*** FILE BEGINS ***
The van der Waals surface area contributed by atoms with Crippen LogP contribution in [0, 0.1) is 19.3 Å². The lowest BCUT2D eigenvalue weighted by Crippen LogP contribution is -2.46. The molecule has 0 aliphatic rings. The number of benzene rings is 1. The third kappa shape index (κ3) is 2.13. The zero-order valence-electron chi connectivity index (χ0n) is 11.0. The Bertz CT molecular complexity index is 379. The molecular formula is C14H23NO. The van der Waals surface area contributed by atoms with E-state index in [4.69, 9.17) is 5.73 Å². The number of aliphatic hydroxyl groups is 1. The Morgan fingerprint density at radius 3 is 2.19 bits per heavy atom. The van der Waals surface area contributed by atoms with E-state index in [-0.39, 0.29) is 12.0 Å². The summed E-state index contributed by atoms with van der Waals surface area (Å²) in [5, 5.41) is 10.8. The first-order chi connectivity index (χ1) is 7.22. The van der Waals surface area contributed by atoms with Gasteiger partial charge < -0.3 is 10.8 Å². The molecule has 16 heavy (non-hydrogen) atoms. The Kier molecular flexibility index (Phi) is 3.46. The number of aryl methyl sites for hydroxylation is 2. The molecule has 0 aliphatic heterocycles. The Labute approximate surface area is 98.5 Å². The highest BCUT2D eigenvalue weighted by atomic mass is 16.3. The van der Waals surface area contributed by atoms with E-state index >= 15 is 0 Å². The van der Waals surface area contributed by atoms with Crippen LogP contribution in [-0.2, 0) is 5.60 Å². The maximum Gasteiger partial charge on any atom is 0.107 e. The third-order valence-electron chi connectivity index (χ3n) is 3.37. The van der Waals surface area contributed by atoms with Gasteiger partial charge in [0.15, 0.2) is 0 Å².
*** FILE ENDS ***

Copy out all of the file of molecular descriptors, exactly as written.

The van der Waals surface area contributed by atoms with Crippen LogP contribution in [0, 0.1) is 19.3 Å². The lowest BCUT2D eigenvalue weighted by Crippen LogP contribution is -2.46. The molecule has 0 aliphatic rings. The number of benzene rings is 1. The third kappa shape index (κ3) is 2.13. The zero-order valence-electron chi connectivity index (χ0n) is 11.0. The Bertz CT molecular complexity index is 379. The molecular formula is C14H23NO. The van der Waals surface area contributed by atoms with E-state index in [4.69, 9.17) is 5.73 Å². The number of aliphatic hydroxyl groups is 1. The Morgan fingerprint density at radius 3 is 2.19 bits per heavy atom. The van der Waals surface area contributed by atoms with E-state index in [-0.39, 0.29) is 12.0 Å². The summed E-state index contributed by atoms with van der Waals surface area (Å²) in [5, 5.41) is 10.8. The first-order chi connectivity index (χ1) is 7.22. The van der Waals surface area contributed by atoms with Gasteiger partial charge < -0.3 is 10.8 Å². The molecule has 16 heavy (non-hydrogen) atoms. The Kier molecular flexibility index (Phi) is 3.46. The number of aryl methyl sites for hydroxylation is 2. The molecule has 0 aliphatic heterocycles. The Labute approximate surface area is 98.5 Å². The highest BCUT2D eigenvalue weighted by atomic mass is 16.3. The van der Waals surface area contributed by atoms with E-state index >= 15 is 0 Å². The van der Waals surface area contributed by atoms with Crippen LogP contribution in [-0.2, 0) is 5.60 Å². The maximum Gasteiger partial charge on any atom is 0.107 e. The third-order valence-electron chi connectivity index (χ3n) is 3.37. The van der Waals surface area contributed by atoms with Gasteiger partial charge in [0.15, 0.2) is 0 Å².